Emma Martin, 29, from Woking, Surrey; admits she viewed her pregnancy as an ‘inconvenience’ and ‘felt no love’ for her baby after he was born.
The first-time mom told how crippling postnatal depression left her feeling so low she deleted every photo taken with her son in the labour ward and considered abandoning him on a beach.
Two years on, the mom-of-one has sought medical help and given up her high-powered job to spend more time with her family.
Bravely speaking for the first time about her 2-year battle with mental health, Emma said: “I didn’t love Matteo and couldn’t see any light at the end of the tunnel. People don’t talk about mental health. Birth and motherhood are supposed to be this perfect time, but for a lot of moms it isn’t. I want anyone suffering to know there is light at the end of the tunnel, you can fall in love with being a mum, and when you do, it’s truly amazing.”
When Emma and her engineer husband, Simon, 34, met their 8 lbs 2 oz son for the 1st time on June 22, 2016; in Surrey’s Frimley Park Hospital, the new mom recounts that Matteo felt ‘like a stranger’ as she held him in her arms.
She recalled: “The midwife put him on my chest, and the first thing I thought was, “Eugh, he looks like an alien.” Really, I felt nothing but overwhelming sadness and fear. As my husband cooed over our newborn, I racked my brain, trying to find my mother’s instinct that must have been hiding somewhere. I asked the midwife, “What do I do?” She replied, “Love him, feed him and keep him warm,” and I just cried and cried. I didn’t know how to do any of those things.”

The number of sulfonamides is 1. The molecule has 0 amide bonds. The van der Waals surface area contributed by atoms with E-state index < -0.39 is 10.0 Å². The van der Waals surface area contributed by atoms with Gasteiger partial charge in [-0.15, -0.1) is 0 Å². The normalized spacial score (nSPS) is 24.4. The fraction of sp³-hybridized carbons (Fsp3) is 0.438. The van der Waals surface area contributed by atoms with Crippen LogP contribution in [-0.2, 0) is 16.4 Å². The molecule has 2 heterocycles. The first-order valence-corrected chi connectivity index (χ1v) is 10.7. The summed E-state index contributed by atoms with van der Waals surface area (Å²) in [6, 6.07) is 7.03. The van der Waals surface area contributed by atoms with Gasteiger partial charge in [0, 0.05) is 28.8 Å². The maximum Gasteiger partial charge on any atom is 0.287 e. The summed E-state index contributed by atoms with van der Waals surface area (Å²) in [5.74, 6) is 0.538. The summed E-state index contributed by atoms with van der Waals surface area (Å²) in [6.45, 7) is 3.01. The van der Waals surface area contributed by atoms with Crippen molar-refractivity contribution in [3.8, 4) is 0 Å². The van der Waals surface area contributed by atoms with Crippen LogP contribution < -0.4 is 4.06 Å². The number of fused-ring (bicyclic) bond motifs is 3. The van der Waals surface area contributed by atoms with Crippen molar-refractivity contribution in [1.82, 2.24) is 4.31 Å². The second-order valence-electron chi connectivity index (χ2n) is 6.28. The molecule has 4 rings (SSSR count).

With her husband tending to all their baby’s needs except breast feeding, Emma realised she felt no love for her boy. She said further, “He felt like a stranger. I felt traumatised by labour but ashamed by my lack of love and how unnatural it felt to have a baby sucking on my chest. I wouldn’t let anyone come and visit us in the hospital, not even our parents. I felt empty and sad.”
Emma was so distressed that, when her husband, Simon took photos of her and their baby son together, she deleted them immediately.
She said, “I deleted every single photo of myself with my son in the labour ward, only keeping photos of Simon and Matteo. I hated how I looked and did not want to remember that time.”
When she became pregnant 9 months earlier in 2015 – just a month after they had started trying – she was working in a high-powered job as an area manager for a cosmetics company and had no plans to slow down. But just weeks into her pregnancy, after experiencing heavy cramping, medics feared Emma had suffered an ectopic pregnancy.
“The baby was actually fine, it wasn’t ectopic, but it put a fear into me that I could lose my baby any day. At every scan, I psyched myself up for something being wrong with our unborn child, so didn’t allow myself to bond with it.”
At her 12 and 20 week scans, while the midwife was cooing over her bump, Emma felt like it was not even a part of her.